Boomerang fin

So talk to me about this. I bought a package-deal of fins a little while back, and this was in the lot. I checked the rainbow catalogue, but it is not currently offered. Not sure exactly what type of board this should be paired with, but I was thinking of shaping up a little 2+1 singlefin with side-bites and doing some experimentation. Anyone have any experience and feedback with this fin? As you can see, it is about 6.5" tall. It is also thicker at the tip than at the base (sorta like the small hatchet-like fin of the future 3/2 vector fins, but the transition from thick-to-thin is not as abrupt)… I’ll try to take a head-on photo if anyone is interested.

Edit: photo imbedding.


I sold you that package (10) of fins. How are you making out with them? I was told that the boomerang was designed to loosen up a board while preventing any slip. Note: the looseness comes from the thin base and center actually directed towards the front of the fin (board)…the hold come from the rake towards the back at the top of the fin. There are followers and non-followers of this theory.

I’m sure Rainbow still sells em - just gotta ask.

glide… the True Ames fin has been killer on my longboard (very classic design, 50/50 rails, heavy but not cumbersome)… made the whole purchase worth it right there. Have not tried the Wayne Rich, and I think my two LB’s would overpower that fin since they are both heavy “classic” shapes. One of my other friends took one of the other fins and is stoked (sharing the stoke!). I’m hanging onto the cutaway protek for later… either to try in my board or for whenever I get my nephew on a board (in a year or so) or my kids (none yet, but soon). Might give away some of the others to friends or just hold onto some of the other fins for future shapes and/or curiousity. Thanks for everything!

I rode the living crap out of this fin, had it on a 15" tail single fin longboard and placed second in the Eastcoast championships behind Billy Curry and he is a beast to be in a heat with.

The only drawback is a weed/kelp break. At first it felt a little loose, but I went for straight rail turns and that solved the problem

Well, Jim, that sounds promising.

So you rode that fin as a single in a LB? Was it the 6.5" version, like that pictured above, or was it a taller version? Seems like a lot of board for such a little 'ol fin to handle.

I loved that fin!

Kind of a transitional fin. If I remember timing right - coming out of the single fin era and going into the tri-fin present. Ideal board was a longer tri-fin board or longboard (rail turning board wide-point still centered or +) glassed on side fins with long center box. Setup - either a smallish regular fin with screw in front of the leading edge and pushed all the way towards the tail to tighten up your board for steep waves, or use the boomerang fin and push the boomerang towards the front of the board almost to the tip of the two front glass-ons. This would loosen up your board for big base waves for either front or backside bottom turns with little loss of speed! Simon Anderson killed it. Watch a video of Bobby Owens surfing with one, or read Jim’s experience above. Not really suitable for a modern tail turning thruster…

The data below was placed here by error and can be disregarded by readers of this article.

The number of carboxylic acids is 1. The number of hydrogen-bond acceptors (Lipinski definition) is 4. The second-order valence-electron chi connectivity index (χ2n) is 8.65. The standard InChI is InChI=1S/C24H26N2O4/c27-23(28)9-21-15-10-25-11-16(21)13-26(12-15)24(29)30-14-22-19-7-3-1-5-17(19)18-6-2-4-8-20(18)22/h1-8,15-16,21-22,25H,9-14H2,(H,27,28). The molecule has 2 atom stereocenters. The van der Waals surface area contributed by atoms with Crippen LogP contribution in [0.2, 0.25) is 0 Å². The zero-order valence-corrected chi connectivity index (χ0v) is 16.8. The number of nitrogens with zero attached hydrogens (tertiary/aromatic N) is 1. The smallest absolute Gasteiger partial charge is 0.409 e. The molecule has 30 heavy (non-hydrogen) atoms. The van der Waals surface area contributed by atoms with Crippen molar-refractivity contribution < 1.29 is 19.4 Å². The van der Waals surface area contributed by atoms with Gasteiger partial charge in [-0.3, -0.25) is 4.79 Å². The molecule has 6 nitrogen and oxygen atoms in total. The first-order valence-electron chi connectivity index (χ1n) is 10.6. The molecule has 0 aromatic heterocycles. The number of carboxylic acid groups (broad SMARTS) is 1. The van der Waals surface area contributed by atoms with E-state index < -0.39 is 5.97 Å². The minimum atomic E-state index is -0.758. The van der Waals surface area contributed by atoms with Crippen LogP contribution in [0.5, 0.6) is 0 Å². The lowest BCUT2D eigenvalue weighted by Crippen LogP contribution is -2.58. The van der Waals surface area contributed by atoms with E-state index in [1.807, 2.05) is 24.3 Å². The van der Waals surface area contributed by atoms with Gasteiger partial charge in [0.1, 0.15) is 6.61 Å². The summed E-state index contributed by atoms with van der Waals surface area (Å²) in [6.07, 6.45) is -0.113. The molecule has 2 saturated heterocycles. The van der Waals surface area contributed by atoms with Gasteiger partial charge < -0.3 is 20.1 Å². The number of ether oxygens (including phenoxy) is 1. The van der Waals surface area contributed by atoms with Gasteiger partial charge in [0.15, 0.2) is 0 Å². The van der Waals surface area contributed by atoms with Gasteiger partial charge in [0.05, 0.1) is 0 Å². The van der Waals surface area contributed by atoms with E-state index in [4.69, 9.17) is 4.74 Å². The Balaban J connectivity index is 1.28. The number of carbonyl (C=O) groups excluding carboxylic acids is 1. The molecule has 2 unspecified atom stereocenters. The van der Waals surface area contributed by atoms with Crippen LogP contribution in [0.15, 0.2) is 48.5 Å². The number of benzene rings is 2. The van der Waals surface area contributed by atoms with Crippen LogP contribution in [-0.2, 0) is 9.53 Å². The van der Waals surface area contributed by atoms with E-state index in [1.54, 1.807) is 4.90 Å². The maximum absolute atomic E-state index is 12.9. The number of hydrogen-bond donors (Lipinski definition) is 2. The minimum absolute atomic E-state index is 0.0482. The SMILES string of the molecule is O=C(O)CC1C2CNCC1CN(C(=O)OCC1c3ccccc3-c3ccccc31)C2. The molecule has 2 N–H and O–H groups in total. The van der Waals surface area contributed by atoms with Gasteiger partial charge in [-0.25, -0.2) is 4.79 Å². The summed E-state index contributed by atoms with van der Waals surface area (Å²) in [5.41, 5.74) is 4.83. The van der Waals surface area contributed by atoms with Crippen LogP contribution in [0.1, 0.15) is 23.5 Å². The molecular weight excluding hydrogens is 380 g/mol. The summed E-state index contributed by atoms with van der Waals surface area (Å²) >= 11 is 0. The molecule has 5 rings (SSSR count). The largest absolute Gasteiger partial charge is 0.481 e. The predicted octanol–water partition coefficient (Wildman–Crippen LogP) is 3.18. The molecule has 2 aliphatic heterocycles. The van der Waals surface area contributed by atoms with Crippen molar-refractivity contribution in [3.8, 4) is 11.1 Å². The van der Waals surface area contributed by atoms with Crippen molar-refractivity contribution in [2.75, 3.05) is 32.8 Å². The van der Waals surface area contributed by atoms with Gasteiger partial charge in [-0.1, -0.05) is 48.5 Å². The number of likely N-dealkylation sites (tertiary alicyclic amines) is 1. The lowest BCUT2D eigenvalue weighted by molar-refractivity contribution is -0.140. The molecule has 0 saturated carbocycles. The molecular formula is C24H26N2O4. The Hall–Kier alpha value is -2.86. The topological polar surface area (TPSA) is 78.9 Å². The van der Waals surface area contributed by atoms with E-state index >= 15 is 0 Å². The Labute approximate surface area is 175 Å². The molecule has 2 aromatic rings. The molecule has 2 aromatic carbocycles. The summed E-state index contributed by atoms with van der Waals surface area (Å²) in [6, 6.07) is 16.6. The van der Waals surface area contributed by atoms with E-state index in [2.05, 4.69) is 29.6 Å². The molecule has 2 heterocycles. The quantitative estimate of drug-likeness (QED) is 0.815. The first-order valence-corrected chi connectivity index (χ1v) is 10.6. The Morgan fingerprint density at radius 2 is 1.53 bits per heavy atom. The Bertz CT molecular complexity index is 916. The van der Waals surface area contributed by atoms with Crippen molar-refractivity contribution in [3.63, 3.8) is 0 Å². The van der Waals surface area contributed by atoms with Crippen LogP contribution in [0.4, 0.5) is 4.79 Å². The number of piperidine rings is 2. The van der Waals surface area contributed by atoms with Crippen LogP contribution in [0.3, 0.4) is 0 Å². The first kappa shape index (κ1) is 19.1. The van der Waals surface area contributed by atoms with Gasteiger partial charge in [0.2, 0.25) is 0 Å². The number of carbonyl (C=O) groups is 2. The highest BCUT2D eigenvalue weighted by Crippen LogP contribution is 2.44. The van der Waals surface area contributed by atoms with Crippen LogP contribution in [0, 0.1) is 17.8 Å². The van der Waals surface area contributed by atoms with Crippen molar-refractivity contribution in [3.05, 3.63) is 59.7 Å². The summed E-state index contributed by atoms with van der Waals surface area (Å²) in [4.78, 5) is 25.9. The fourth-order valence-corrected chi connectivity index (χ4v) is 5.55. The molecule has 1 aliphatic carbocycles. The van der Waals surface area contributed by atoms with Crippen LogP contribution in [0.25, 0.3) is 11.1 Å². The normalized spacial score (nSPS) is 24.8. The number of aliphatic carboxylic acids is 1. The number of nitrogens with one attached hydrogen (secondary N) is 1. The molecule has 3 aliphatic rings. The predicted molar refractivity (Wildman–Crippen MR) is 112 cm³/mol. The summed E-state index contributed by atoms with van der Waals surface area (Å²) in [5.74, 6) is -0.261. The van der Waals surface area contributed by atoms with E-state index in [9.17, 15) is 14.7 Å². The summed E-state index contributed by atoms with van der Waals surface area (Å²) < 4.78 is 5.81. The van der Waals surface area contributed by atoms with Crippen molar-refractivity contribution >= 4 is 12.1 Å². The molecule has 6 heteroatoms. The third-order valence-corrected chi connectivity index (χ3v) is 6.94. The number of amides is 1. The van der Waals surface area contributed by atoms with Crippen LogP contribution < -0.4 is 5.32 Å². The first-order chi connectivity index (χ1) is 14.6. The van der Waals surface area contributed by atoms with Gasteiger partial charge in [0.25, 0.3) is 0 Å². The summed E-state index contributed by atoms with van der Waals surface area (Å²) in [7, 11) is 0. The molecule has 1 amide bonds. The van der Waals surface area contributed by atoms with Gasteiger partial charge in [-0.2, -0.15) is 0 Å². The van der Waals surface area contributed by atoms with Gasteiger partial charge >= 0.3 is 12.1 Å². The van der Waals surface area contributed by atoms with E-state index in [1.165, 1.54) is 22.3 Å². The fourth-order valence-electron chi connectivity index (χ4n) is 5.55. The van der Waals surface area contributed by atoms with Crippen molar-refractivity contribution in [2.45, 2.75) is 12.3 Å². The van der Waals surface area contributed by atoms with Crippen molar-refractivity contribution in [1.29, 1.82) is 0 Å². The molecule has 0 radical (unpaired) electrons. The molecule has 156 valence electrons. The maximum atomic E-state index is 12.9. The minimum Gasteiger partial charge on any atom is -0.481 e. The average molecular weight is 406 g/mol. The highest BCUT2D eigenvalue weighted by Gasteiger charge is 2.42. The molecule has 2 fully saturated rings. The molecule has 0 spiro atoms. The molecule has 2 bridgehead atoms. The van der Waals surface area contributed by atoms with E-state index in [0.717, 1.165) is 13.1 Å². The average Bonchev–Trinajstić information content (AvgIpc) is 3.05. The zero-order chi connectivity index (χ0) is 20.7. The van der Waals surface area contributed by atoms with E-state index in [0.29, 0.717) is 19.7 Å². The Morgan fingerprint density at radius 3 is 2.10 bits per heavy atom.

Personally, I think Halcyon’s Spinner set-up for a longboard would kick ass on this old boy.

One of the fin companies (Fibre Glas Fin co?) makes a Mark Foo boomerang template. Incidently, it was the same type of fin he was using on his tragic last wave at Mavs. Bobby Owens also made some tiny boomerang sidebites.

It was the little one, the contest was moved from the lighthouse to Salvo and it was half foot to an occasional rare 3 footer. The wave was only breaking about 40 feet off the beach on the sets and would sort of run up the beach at an angle in just a few inches of water. I put the fin in because of the shallowness and in the dumpy crap it was the right choice. I could grab a rail in the shore break and kind of skim board the nose, while the tail was still in enough water not to drag the fin. A start of a new cross over sport- skim/surf

I don’t know about Foo’s thought process… side bites all base, no tip…then tail fin, all tip, no base…

Almost fighting each other. Theory is pivoting sidebites and carving tail fin, but practice is all fins do a little of both.

I like Rich’s fins better, or three booms, fence, or footballs I or II.

Foo was a great surfer!

I have that same fin. It laid around in my shed for years but recently, just to experiment, I installed it in my 7’2" x 21" epoxy roundtail and I really like how it works. I also have 3 1/2’" sidebites. The leading edge if the boomerang fin is in line with the trailing edge of the sidebites. Jimthegenuis described the same characteristics I noticed. It is real drivey when you lay it on a rail, yet when you let up on the gas it becomes loose and pivoty. I have had it in head high waves with good results. Give it a try!

A boomerang fin is extremely speed sensitive. It will turn very sharply at slow speed and as speed increases it will offer more holding power. The reverse angle of the leading edge is problematic in kelp for obvious reasons. With the very full tip area a small version like the one shown will hold nicely on a long board if it’s not surfed too far back in the tail rocker. The fin will not drive well by itself unless the board is going pretty fast so a compliment of rail fins will aid performance measurably. A larger version would be fun on small undemanding conditions on a longboard. Geoff McCoy is making three different gullwing fins that are very similar to this fin. The ones that are more up right are freer the ones with the extended tip offer more drive. Have a look at his website and you see how this design has evolved.